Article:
As a nation commemorates the assassination of a civil rights icon, his message continues to resonate in the hearts and minds of those who lived through that era. It wasn’t just a message of equality for African-Americans, but in a larger context, hope and justice for the oppressed.
A single gunman was able to silence the messenger on that April evening fifty years ago, but not his message.
His message echoed that we’re all created by the same Creator, and as such, deserving of equality and justice.
Yes, if you want to say that I was a drum major, say that I was a drum major for justice. Say that I was a drum major for peace. I was a drum major for righteousness. And all of the other shallow things will not matter. – February 4, 1968, Ebenezer Baptist Church, Atlanta, Georgia
His vehicle was that of nonviolence.
“Negroes of the United States, following the people of India, have demonstrated that nonviolence is not sterile passivity, but a powerful moral force…” Dr. Martin Luther King Jr.
As he carried his message on behalf of the oppressed, Dr. Martin Luther King Jr. walked firmly and readied in the truth of God’s word, in shoes clad with the gospel of peace.
And with your feet fitted with the readiness that comes from the gospel of peace. Eph. 6:15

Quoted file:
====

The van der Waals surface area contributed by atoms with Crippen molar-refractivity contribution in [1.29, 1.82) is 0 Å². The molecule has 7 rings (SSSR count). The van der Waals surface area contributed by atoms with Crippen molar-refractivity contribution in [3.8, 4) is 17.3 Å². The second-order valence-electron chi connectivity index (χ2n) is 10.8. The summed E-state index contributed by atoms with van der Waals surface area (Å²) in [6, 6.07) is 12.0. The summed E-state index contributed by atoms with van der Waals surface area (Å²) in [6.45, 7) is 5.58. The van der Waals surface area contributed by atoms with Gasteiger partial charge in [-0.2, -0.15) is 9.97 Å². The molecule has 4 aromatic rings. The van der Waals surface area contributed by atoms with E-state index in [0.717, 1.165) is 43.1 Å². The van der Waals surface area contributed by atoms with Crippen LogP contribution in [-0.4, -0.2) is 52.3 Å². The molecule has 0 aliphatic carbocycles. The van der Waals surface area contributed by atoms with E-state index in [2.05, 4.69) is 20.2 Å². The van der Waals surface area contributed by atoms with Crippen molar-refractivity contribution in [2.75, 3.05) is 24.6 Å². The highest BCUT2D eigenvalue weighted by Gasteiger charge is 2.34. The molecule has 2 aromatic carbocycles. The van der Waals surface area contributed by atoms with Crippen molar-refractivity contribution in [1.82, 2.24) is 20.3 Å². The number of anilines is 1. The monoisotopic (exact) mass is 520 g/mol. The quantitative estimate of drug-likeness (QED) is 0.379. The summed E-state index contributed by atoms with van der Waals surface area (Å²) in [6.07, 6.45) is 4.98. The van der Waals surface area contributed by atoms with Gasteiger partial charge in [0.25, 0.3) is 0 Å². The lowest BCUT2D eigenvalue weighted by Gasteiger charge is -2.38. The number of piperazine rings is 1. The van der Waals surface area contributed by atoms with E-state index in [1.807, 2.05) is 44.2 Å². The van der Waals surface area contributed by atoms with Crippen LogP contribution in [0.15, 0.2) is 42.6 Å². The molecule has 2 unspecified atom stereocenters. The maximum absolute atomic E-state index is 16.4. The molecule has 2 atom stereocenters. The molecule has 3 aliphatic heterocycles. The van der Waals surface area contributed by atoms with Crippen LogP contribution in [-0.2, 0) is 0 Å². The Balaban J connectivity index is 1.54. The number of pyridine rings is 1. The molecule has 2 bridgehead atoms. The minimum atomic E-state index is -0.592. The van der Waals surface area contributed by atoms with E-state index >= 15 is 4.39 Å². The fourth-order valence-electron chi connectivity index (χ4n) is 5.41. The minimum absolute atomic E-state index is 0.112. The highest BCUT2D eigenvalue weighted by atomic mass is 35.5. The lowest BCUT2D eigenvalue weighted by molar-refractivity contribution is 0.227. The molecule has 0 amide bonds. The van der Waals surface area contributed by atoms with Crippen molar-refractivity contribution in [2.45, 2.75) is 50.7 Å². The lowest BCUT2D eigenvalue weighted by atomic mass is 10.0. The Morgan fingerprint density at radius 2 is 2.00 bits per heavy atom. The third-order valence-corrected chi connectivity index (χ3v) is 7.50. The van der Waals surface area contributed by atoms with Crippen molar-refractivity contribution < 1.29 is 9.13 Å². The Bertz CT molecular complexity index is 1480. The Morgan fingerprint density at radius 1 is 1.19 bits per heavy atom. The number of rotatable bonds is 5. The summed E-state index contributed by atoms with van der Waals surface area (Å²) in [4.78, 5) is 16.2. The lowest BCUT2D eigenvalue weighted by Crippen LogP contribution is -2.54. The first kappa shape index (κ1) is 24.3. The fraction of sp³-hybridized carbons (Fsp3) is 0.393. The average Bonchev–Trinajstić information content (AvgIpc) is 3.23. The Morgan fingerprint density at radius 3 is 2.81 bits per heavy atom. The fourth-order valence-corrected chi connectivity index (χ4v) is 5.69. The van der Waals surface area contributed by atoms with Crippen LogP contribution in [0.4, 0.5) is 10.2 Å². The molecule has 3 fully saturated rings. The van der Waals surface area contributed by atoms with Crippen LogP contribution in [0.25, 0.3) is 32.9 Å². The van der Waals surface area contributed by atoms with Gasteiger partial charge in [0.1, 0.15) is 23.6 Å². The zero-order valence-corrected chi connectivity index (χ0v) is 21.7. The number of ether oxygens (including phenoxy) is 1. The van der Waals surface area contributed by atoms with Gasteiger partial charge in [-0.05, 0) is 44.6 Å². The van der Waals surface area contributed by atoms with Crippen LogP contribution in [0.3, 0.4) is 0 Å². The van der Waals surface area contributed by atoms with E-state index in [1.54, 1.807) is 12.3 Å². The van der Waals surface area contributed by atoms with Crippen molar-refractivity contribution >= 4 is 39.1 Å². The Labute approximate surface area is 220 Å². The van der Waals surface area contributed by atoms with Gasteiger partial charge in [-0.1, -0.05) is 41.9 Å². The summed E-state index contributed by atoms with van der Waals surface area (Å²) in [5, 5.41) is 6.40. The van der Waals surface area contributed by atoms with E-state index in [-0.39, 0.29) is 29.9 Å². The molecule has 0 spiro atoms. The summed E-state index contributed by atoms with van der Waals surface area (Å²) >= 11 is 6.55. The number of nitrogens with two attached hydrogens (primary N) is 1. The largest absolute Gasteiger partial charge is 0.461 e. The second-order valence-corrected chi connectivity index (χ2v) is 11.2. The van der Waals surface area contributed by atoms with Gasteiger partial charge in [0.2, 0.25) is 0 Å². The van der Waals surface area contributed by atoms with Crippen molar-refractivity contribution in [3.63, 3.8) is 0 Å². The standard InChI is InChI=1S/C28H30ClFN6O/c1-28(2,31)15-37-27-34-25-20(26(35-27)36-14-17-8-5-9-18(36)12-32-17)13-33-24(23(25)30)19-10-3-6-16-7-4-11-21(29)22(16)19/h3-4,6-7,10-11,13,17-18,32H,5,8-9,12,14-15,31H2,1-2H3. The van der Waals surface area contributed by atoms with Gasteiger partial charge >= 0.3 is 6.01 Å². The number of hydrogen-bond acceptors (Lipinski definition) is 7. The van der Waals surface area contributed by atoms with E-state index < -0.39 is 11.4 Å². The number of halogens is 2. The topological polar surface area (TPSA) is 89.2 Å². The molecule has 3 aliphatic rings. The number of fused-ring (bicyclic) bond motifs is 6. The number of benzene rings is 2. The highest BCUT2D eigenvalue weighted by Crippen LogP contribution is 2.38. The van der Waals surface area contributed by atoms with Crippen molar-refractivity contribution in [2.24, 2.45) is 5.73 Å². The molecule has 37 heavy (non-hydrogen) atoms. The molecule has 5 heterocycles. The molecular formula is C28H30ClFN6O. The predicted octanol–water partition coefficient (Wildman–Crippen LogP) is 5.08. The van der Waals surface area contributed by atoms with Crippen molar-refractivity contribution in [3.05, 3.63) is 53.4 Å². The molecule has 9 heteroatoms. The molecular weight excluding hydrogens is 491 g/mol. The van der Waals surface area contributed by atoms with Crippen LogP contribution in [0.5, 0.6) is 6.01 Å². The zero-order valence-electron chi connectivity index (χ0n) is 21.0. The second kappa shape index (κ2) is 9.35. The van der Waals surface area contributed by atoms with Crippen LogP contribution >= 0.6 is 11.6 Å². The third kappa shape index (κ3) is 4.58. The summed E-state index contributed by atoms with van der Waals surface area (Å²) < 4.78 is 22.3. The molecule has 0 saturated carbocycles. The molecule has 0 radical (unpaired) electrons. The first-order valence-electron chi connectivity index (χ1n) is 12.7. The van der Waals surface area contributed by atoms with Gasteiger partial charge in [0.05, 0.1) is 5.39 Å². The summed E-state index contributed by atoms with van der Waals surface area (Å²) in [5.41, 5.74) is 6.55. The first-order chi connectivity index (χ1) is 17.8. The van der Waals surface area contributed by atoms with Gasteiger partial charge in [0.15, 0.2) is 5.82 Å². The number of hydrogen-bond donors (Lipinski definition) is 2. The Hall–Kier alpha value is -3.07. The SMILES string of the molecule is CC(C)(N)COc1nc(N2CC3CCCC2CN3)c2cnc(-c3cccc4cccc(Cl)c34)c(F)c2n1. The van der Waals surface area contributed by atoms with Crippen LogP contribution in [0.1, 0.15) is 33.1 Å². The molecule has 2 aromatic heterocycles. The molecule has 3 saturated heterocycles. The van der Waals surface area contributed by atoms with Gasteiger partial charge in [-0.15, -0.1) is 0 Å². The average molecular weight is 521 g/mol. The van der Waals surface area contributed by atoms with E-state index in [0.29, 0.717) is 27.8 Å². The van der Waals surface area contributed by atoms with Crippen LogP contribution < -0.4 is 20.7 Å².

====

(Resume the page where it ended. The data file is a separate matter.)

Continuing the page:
History is replete with accounts of flawed messengers purporting to represent a religion, ideology, or (may I say it?), God himself.
A most recent example is the embattled Judge Roy Moore, who came a feather’s edge from becoming the next senator from Alabama.
The Bible waving, gun-toting, self-proclaimed purveyor of the Word, who was removed as Chief Justice of the Supreme Court of Alabama for refusing a federal court order to remove a marble monument of the Ten Commandments from a courthouse, found himself facing allegations of pedophilia and sexual misconduct, when he was a young assistant district attorney.
Moore’s message is that “God is the sovereign source of our law”, conflating religion with politics, and ignoring the premise that you cannot legislate obedience to God. What’s most disturbing however, is that the vehicle in which Moore carries his message, is hate and judgement.
… religion is a matter which lies solely between Man & his God, that he owes account to none other for his faith or his worship, that the legitimate powers of government reach actions only, & not opinions … Thomas Jefferson
As a messenger, Judge Moore was, in many ways, the antithesis of Dr. King.
I will take a wild guess that no one will be commemorating Moore fifty years from now.